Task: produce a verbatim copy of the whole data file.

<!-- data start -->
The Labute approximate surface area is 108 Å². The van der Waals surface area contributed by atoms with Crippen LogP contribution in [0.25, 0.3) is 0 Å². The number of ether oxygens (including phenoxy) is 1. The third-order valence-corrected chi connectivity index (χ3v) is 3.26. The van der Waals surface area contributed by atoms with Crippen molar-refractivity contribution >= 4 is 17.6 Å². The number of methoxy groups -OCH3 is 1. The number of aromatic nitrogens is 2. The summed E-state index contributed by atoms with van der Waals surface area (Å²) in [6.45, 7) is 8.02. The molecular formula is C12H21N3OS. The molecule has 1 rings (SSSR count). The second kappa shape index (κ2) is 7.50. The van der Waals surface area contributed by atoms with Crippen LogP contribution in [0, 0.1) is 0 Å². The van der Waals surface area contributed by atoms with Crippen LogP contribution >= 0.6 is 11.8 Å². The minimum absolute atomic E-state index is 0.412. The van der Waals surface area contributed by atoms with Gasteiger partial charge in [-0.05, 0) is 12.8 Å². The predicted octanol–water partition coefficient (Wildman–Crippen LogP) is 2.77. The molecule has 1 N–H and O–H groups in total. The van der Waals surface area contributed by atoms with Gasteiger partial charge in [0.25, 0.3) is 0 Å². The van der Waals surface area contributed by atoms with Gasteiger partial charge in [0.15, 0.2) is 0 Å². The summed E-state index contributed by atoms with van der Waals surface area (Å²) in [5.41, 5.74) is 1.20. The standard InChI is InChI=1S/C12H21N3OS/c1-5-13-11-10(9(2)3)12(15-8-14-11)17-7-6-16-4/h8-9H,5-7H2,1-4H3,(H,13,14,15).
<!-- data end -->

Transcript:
The Labute approximate surface area is 108 Å². The van der Waals surface area contributed by atoms with Crippen LogP contribution in [0.25, 0.3) is 0 Å². The number of ether oxygens (including phenoxy) is 1. The third-order valence-corrected chi connectivity index (χ3v) is 3.26. The van der Waals surface area contributed by atoms with Crippen molar-refractivity contribution >= 4 is 17.6 Å². The number of methoxy groups -OCH3 is 1. The number of aromatic nitrogens is 2. The summed E-state index contributed by atoms with van der Waals surface area (Å²) in [6.45, 7) is 8.02. The molecular formula is C12H21N3OS. The molecule has 1 rings (SSSR count). The second kappa shape index (κ2) is 7.50. The van der Waals surface area contributed by atoms with Crippen LogP contribution in [0, 0.1) is 0 Å². The van der Waals surface area contributed by atoms with Crippen LogP contribution >= 0.6 is 11.8 Å². The minimum absolute atomic E-state index is 0.412. The van der Waals surface area contributed by atoms with Gasteiger partial charge in [-0.05, 0) is 12.8 Å². The predicted octanol–water partition coefficient (Wildman–Crippen LogP) is 2.77. The molecule has 1 N–H and O–H groups in total. The van der Waals surface area contributed by atoms with Gasteiger partial charge in [0.25, 0.3) is 0 Å². The van der Waals surface area contributed by atoms with Gasteiger partial charge in [0.15, 0.2) is 0 Å². The summed E-state index contributed by atoms with van der Waals surface area (Å²) in [5.41, 5.74) is 1.20. The standard InChI is InChI=1S/C12H21N3OS/c1-5-13-11-10(9(2)3)12(15-8-14-11)17-7-6-16-4/h8-9H,5-7H2,1-4H3,(H,13,14,15).